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Discussion Starter · #1 ·
I'm interested in building a small cabin (12' x 12' is plenty big) for a hunting cabin on some property we own. Something our grandkids could point to and say - 'Yep, grandpa was the architect and builder of this place.' and say it with pride. I've looked at many alternative architecture plans (the sandbag palace looked most promising with our environment).

Rubble filled wall construction is where you place two board side by side, which will determine the thickness of your wall. You tie these boards together with wire, fill the cavity with stones, then fill the space with concrete. You install another board on top of this, lining up the boards with the bottom board, and wait for the bottom course to dry. When it does, repeat the steps.

Has anybody ever tried making a building with this method? Do you recommend it? Or does it require too much stone to do this right. I've seen some outstanding projects made, one made with riverstone in California in particular, wow. :eek: Fantastic.

I've got plenty of good detailing this - what did the books forget to add.

Thanks in advance for any help / advice given.
 

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Discussion Starter · #5 ·
Thanks for the suggestions folks. Yes, slipform is the descriptive term for this - thanks Unreg Dave. I have Ken Kerns book - it is an excellent resource.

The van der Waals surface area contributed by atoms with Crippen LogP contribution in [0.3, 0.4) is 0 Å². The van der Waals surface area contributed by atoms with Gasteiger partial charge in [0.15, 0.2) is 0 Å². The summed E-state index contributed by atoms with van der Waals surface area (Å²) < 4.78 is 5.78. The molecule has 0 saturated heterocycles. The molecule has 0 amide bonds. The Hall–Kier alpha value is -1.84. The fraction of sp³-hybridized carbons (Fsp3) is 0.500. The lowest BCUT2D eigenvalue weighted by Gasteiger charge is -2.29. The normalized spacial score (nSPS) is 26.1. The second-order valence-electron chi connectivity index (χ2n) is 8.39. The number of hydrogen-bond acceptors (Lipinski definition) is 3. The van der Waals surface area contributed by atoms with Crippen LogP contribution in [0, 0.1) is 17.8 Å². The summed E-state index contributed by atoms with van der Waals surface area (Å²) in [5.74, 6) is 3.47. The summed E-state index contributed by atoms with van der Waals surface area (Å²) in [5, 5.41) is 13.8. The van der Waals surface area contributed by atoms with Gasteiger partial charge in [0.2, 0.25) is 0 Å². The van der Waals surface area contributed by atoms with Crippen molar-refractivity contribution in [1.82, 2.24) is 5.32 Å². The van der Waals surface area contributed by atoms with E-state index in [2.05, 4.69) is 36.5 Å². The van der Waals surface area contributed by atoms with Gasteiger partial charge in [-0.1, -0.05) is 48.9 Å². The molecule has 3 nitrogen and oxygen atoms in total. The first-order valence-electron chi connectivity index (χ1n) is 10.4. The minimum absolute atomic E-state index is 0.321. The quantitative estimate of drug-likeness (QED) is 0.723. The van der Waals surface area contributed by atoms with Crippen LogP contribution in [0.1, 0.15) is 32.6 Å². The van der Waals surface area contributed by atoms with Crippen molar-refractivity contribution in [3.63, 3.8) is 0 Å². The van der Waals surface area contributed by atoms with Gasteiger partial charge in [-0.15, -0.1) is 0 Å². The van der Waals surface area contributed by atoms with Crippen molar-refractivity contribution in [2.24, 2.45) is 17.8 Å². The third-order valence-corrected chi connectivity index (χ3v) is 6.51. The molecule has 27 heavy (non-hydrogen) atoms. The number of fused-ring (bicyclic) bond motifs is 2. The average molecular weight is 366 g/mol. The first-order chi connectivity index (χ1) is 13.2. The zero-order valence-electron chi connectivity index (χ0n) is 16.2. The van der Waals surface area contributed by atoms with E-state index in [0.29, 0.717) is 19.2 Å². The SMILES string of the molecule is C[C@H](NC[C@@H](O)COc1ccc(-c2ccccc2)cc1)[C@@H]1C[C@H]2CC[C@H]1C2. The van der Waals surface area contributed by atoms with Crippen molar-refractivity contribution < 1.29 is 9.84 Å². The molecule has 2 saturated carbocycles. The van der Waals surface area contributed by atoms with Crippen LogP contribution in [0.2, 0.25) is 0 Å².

I was hoping to make them cavity walls of at least 8" each with a cavity of at least three inches for a thermal break. The only reasons I am considering stone is its beauty, permanance (sp?)and strength. I was hoping to cover the bottom five feet of wall by either berming them, or digging out a hill allowing the soil to help insulate. The strength required to deal with wet earth is the reason I am considering stone. With only a minimum of exposed wall, superinsulating an earth roof, and installing wind scoops for air, I might have a shot for what I'm trying to accomplish.

My big problem, I think, will be humidity control - our climate is H U M I D and will be a big factor in maintaince, I think. Siting the building to be set on a north facing hill should also help with fighting heat gain.

Still grasping at straws for a solution - building a small with no utilities in a hot, humid environment. Mike Oehler's book The $50 and Up Underground Home looks very promising.

Thanks for the help.
 
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